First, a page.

Pediatric Trichinosis Clinical Presentation

Updated: Aug 14, 2018
  • Author: Germaine L Defendi, MD, MS, FAAP; Chief Editor: Russell W Steele, MD  more...
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Presentation

History

Most cases of trichinosis with T.spiralis are subclinical. Symptoms appear only in heavily infected individuals. Predominant symptoms (ie, GI or systemic) vary and depend on the Trichinella species ingested. The incubation period can range from a few days to 2 months. Shorter incubation periods occur when the host’s larvae load is greater.

Patients with T. nativa infection experience symptoms related only to the enteral phase; onset is delayed when compared to infection with T. spiralis, although T. nativa infections may be fatal. [13] T. nelsoni and T. britovi both have low pathogenicity in their enteral and parenteral phases.

Early (enteral/intestinal) phase for T.spiralis

Within the first week post-ingestion, gastrointestinal (GI) symptoms such as diarrhea (most common), nausea, emesis and abdominal discomfort develop. These symptoms are non-specific and mimic clinical signs of many other illnesses such as food poisoning or a viral gastroenteritis illness. These symptoms are absent in patients with mild infections, who ingest only a few viable larvae.

Acute (parenteral) phase for T. spiralis

The parenteral phase occurs when the larvae are moving their way throughout the host organism, migrating to tissues with indiscriminate invasion of different cells. This stage starts 10-14 days post-ingestion and can last about 2 months.

Hallmarks of this phase are fever (in 90% of patients), myalgias (in 90% of patients), and periorbital edema (in 80% of patients). Myalgias are common in the masseters, diaphragm, and intercostal muscles. Pain usually occurs during physical exertion. Pain at rest typically occurs in those patients with severe disease. Less common symptoms during the parenteral phase of tissue invasion include headache (in 50% of patients) and urticarial skin rash (in 20% of patients), and conjunctival and subungual hemorrhages.

Concerning symptoms will occur during this phase, as the larvae are invading the cardiac and central nervous systems. Myocarditis can occur and is typically mild and transient in nature as the larvae leave the myocardium shortly after penetrating this tissue. Involvement of the central nervous system (CNS) is more problematic as larvae migration can cause CNS granulomas and petechial hemorrhages, leading to encephalopathy. [3]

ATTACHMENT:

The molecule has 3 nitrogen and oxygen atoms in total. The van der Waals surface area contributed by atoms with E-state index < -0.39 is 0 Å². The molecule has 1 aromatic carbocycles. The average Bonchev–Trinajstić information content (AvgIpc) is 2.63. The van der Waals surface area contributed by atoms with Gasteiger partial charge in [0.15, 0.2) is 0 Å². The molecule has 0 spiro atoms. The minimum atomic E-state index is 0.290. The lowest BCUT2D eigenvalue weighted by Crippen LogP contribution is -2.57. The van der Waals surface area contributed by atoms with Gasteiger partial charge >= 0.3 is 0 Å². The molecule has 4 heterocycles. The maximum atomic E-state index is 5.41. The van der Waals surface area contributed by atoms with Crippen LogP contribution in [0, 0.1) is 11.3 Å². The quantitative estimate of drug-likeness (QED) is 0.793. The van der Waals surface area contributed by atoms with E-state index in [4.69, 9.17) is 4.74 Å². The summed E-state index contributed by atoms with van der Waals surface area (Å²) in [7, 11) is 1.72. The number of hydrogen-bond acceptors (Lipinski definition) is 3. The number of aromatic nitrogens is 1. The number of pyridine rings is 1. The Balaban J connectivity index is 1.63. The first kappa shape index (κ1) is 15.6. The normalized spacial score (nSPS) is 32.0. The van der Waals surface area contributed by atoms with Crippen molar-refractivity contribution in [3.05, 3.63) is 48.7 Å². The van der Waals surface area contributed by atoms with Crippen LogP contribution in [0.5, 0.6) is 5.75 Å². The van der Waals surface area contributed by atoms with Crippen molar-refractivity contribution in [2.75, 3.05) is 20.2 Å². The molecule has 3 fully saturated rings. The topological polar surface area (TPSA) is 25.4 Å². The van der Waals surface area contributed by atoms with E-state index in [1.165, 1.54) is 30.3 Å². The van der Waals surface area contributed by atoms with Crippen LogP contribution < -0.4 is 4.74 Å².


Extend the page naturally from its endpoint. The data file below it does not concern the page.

Late phase for T. spiralis

The late stage begins 5-7 weeks after the initial infection and is characterized by the disappearance of most early signs and symptoms. However, myalgias and fatigue frequently persist. In one prospective study, these symptoms persisted in 98% of patients at 2 years and in 25% of patients after 10 years. [14]

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Physical

Temperature curves illustrating a fever history exhibit variable intensity and duration; lasting for a few days in mild infection and up to 3-6 weeks in severe infections. General malaise and myalgias are also characteristic.

If periorbital or facial edema is present, it is symmetrical and produces a characteristic appearance, making patients unrecognizable. For this reason, trichinosis is often called the “disease of big heads”. Involvement of extraocular muscles can cause diplopia and blurred vision. [3]

Symptoms due to vasculitis or thromboembolic disease include subconjunctival and subungual (splinter) hemorrhages. If the cardiac, pulmonary, or nervous systems are involved, findings can indicate pericarditis, myocarditis, pneumonitis, or encephalopathy.

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Causes

Most human infections are due to T. spiralis, the Trichinella species that commonly infects pigs, wild boars and rats. [15] T. murrelli is found in black bears, raccoons, red foxes, cougars and bobcats and is the predominant species infecting wild mammals of temperate North America [7] T. britovi is found in carnivores of Europe and western Asia (eg, wild boars, horses, foxes). T. nativa infects arctic and subarctic mammals such as bears, wolves, seals and walrus; T. nelsoni is common in African predators and scavengers (eg, hyenas, lions, panthers). All of these species encyst.

T. pseudospiralis, T. papuae and T. zimbabwensis are species that do not encyst. T.pseudospiralis infects birds and marsupials. T. papuae and T. zimbabwensis infect saurians, crocodilians andnonavian archosaurs . T. papuae has been linked to consumption of raw soft-shelled turtles [16] and in trichinosis epidemics in Thailand. [17, 18]

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